In the first third of the 20th century, these itinerant singers played in Delta juke joints, on street corners in Texas’ big cities, and on railroad platforms in dusty Alabama towns. They had colorful names like “Blind Lemon” Jefferson, “Mississippi John” Hurt and “Leadbelly” --or simple ones like Robert Johnson and Charley Patton. The lines of their guitars etched the foundation of rock and roll. They wrote songs about the devil, women and jail, and harnessed them to earthy music that could lift the spirit. Just what makes a song a blues? Is it a feeling, a musical form, or a way of looking at life? Interviews with Honeyboy Edwards, Son House and Taj Mahal; Music by Charley Patton, Son House and Bukka White.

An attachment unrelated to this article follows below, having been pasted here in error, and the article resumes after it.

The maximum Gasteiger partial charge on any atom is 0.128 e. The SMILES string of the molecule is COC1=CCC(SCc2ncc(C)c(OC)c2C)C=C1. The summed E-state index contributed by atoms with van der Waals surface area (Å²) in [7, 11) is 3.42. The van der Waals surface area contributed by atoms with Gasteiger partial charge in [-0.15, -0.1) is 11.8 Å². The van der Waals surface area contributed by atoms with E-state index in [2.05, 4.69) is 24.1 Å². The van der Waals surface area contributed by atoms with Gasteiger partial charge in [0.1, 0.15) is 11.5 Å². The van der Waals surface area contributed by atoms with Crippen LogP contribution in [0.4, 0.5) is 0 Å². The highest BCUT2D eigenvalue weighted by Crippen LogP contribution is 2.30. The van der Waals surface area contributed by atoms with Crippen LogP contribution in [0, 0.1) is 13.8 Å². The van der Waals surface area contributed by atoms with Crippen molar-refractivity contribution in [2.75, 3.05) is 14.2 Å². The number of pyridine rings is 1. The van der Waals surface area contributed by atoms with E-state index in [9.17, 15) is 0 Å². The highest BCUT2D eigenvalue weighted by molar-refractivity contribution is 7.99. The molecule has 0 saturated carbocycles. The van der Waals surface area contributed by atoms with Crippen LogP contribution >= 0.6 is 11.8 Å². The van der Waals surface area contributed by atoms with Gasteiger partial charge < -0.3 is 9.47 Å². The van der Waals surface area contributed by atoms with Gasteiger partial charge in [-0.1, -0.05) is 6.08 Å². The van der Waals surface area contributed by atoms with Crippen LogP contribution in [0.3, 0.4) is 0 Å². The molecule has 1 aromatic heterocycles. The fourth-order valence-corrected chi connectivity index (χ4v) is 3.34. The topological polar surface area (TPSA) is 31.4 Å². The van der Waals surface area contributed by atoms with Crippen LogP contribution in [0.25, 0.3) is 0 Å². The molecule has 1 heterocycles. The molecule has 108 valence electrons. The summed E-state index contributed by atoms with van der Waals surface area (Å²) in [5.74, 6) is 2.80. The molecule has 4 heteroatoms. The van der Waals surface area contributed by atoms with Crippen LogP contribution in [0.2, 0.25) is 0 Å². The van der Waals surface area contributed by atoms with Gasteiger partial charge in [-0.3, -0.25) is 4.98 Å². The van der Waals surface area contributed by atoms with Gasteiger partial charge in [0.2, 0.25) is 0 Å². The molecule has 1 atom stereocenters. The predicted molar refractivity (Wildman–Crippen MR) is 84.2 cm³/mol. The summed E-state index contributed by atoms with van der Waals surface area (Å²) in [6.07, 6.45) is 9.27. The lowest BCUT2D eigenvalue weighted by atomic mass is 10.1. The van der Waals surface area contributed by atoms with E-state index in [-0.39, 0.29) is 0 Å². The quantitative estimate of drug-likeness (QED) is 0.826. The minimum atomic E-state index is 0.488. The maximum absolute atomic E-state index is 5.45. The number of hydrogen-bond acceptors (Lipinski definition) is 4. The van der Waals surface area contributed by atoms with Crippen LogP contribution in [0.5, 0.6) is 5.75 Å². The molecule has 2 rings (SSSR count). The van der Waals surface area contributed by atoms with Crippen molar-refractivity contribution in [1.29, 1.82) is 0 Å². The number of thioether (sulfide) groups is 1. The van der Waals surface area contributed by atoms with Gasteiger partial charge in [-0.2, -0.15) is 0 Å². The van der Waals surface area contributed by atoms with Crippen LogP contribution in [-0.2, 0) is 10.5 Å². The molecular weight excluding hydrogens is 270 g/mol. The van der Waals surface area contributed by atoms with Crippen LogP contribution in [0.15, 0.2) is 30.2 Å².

Segment production: Barrett Golding, Larry Massett, and Tom Cole.
Sound Clips

Audio – 'Spoonful' - Charley Patton (1929)

Audio – For writer Francis Davis, Charley Patton was defined precisely by his mysteriousness -- not that there aren't some interesting stories.

Audio – Musican Honeyboy Edwards recalls that whiskey and dancing were two crucial ingredients that flavored the blues

Audio – Guitarist Corey Harris plays "Roki"

Audio – For Honeyboy Edwards, learning how to ride freight trains helped spread the blues

Listen to Part 5

Photo: Early Charley Patton (aka the Masked Marvel) promotional materials